It was so much better to have enough time to actually see this place. To have enough time to really explore, shop, and enjoy the destination much better than attempting to fly through it in 6 hours.

Three days in Bermuda was fantastic. It had the most beautiful beaches, the Royal Naval Dockyard, and historic St. George. On my next trip, I’ve heard Horseshoe Bay Beach is a must-do, so I’ve added it to my bucket list.

At the time of this writing, Bermuda only requires covid tests (you submit your test results) if you’re NOT vaccinated for COVID, but the rules are changing at this point daily. You must submit a travel authorization beforehand though and they email you back with approval.

It was better for us to have an idea of where daddy wanted to go so we could check out all of the logistics of how we could get there… Things are not always handicap accessible.

The best part, almost everything on the boat remained open while we were docked.  

The restaurants, the pool, the spa, some planned activities are all running, in case you decide to stay back.  So, the first afternoon when we returned from off-ship, my husband and I were the only two people in the Hot Tubs (on a ship of 4,000 people, that was pretty awesome!).

Which means you could have the ship to yourself while everyone else was exploring.  

Check out Medjetassist

Make sure Medjetassisst is in place so that if God forbid you end up in an emergency situation and need to return to U.S. You can.  This membership is a 24/7 emergency travel evacuation plan that will get you to YOUR doctor in the event of an emergency that takes place 100 Miles from your home (including international).

If you are cruising with either cancer or another diagnosis that can create issues for you, this is a really great safety plan.  This way you don’t have to worry about a medical crisis on vacation.  

You’ve already ensured that there will be trained medical professionals ready to air lift you out of there.  And for about $150 for the whole year of coverage… that’s a good plan.

You can find out more about Medjetassist here…

Look for Handicapped Bathrooms On The Ship

These are great.  These one-person bathrooms (rather than multiple tiny stalls) can be found all over the ship.  You push a button and the doors open automatically to a large bathroom that can easily accommodate a wheelchair, scooter or two people.

Two words of caution:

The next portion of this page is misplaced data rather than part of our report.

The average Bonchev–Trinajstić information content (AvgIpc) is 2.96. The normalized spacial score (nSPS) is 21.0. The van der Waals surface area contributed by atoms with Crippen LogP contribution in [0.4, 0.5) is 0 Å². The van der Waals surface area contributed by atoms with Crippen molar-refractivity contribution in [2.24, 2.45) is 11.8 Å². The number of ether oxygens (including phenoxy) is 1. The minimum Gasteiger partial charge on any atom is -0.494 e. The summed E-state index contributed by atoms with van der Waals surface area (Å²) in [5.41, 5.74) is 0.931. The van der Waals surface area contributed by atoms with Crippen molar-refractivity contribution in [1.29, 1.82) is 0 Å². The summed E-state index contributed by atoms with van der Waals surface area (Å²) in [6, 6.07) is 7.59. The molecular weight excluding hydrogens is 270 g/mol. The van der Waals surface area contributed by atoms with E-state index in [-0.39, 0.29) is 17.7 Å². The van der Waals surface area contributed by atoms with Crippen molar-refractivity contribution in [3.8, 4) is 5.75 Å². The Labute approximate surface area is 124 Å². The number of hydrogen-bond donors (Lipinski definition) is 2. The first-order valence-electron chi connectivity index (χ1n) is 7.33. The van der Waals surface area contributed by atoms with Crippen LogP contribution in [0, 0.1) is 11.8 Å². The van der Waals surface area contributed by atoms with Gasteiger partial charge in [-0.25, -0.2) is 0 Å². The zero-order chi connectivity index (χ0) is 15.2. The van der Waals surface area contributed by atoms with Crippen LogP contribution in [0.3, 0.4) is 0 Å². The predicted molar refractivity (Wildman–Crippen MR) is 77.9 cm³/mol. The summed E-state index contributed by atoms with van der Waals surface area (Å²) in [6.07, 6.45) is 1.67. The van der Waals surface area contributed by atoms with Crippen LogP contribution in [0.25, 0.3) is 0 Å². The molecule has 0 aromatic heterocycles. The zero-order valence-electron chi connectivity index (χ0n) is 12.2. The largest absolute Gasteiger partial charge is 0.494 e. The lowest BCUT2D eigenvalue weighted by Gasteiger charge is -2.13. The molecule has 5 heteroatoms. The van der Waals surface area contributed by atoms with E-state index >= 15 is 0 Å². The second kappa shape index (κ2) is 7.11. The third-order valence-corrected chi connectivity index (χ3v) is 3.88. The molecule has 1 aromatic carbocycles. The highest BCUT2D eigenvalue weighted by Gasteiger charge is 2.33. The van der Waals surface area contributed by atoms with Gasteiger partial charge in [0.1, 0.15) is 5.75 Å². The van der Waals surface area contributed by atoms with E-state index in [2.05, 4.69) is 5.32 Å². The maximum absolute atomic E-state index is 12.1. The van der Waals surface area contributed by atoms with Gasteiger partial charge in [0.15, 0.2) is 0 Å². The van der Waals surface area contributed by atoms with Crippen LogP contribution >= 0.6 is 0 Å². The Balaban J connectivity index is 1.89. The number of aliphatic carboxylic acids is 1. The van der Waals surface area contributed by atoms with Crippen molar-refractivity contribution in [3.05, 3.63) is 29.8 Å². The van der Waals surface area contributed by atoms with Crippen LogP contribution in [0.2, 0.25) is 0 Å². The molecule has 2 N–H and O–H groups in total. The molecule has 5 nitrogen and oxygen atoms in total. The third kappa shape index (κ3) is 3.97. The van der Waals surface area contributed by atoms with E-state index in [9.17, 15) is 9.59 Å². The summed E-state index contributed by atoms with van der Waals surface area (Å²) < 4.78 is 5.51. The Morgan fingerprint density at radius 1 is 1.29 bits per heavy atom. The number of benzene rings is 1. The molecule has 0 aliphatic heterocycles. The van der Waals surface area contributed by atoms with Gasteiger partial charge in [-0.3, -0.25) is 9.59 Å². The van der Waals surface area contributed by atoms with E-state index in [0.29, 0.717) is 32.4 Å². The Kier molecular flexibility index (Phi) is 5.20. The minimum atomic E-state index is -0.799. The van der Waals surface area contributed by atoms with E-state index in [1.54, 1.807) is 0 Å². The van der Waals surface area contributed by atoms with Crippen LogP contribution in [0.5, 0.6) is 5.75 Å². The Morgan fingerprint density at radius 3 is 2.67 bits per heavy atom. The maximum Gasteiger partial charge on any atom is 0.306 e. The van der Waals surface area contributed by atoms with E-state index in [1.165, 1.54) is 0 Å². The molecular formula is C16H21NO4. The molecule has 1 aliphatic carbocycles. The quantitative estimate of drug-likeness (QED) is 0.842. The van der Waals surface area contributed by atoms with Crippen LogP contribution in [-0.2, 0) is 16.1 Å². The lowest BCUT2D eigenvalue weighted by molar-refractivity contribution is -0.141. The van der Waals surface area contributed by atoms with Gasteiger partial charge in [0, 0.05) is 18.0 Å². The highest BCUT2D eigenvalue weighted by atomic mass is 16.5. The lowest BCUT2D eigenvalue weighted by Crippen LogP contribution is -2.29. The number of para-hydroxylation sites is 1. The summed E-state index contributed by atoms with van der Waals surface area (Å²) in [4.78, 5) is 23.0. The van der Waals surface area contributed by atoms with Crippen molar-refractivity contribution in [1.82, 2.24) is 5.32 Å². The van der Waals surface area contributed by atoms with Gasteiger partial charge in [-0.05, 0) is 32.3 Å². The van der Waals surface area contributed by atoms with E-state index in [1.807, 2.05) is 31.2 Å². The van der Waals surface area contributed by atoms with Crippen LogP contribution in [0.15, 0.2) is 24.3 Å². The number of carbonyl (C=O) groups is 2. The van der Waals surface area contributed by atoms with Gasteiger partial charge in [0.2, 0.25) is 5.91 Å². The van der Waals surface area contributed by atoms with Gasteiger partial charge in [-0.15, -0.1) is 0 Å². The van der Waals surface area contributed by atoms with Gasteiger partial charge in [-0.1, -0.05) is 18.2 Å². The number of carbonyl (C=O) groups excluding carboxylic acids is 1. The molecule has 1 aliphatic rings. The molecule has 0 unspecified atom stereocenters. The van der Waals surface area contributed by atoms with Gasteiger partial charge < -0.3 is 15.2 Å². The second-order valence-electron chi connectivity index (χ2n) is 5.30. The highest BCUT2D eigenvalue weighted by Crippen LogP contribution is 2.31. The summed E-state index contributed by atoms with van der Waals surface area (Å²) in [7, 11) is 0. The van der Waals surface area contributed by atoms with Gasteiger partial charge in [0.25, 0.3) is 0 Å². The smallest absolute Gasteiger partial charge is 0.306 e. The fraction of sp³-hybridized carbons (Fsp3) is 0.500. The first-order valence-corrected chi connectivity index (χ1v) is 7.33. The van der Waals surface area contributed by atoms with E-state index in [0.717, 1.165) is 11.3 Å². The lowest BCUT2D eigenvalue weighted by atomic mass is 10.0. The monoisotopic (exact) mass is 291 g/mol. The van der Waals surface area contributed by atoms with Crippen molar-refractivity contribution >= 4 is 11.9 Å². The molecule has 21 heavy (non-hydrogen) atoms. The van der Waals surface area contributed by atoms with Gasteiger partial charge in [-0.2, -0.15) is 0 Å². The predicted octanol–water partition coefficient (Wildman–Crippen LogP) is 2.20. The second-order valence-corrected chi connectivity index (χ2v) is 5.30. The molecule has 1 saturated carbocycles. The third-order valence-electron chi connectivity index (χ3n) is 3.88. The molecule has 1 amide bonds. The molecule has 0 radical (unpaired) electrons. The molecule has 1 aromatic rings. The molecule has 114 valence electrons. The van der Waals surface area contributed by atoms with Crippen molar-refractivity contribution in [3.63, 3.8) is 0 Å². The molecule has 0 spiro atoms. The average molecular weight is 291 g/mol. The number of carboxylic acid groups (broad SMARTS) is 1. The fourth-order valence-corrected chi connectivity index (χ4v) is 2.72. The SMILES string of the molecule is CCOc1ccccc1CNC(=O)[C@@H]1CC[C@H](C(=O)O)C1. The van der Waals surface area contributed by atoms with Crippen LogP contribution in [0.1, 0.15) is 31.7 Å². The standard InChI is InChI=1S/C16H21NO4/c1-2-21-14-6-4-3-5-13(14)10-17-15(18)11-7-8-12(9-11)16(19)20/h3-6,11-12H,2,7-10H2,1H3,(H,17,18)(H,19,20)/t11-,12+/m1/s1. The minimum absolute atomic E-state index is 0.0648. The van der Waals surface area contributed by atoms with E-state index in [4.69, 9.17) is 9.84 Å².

The doors are really heavy almost to the point of being dangerous.  I attempted to stop one from closing and it practically knocked me over.  Be prepared to go in and prepared to leave as soon as the doors open.  

Once they start closing get out of the way.

Make sure you lock the door!  If you don’t, anyone who pushes the button after you go in can accidentally reveal you to the world… (Ask me how we know).

Things to do…

Cruise ship

Sea day was my favorite. No pressure to do anything and every thing was open. There were extra charges for things like Bingo, and Deal or No Deal, but there were a TON of free activities too. And there were AMAZING singers and live music everywhere.

The activities on the cruise were fantastic and created for everyone so you’ll be in good shape even if you have to preserve your energy.  

Several of the movies on board had closed captioning, so even if you are hearing impaired you can enjoy the movies, Bingo had large visual cues that were easy to see, and there was plenty of time to “do stuff” and rest.

The Casino had some different rules for the card games.  At the Let it Ride table the casino rule on the ship is you can only use one hand to look at your cards.  My dad has some significant dexterity issues and wasn’t able to make the one hand work.  With some help from the dealer and the Pit Boss, we were able to get an exception.

Activities were at your pace and your interest and included a full water park, mini golf, game shows, bingo, Salsa dancing, slot tournaments, Broadway shows, comedy shows, karaoke and, much more.

A cruise experience is a FANTASTIC way to check some things off your bucket list.  All in all, this cruise was one of the best vacations we have ever had!

And once we figured out exactly what we needed to be successful, everything was smooth sailing.  With a little bit of prep and you will be totally prepared for the vacation of a lifetime!

P.S.  Feeling overwhelmed by everything that comes with this disease?

The Cancer Binder Pack will walk you through the quick and easy system we used to organize our medical information.  Step-by-step instructions, printable forms, and monthly calendar pages so you can ALWAYS find what you need when you need it. 

And, the best part… it’s 100% FREE when you sign up for our weekly emails which are packed full of quick tips and inspiration to help you keep going through this insanely stressful situation (from someone who is living it)…

You can get the Cancer Binder Pack here…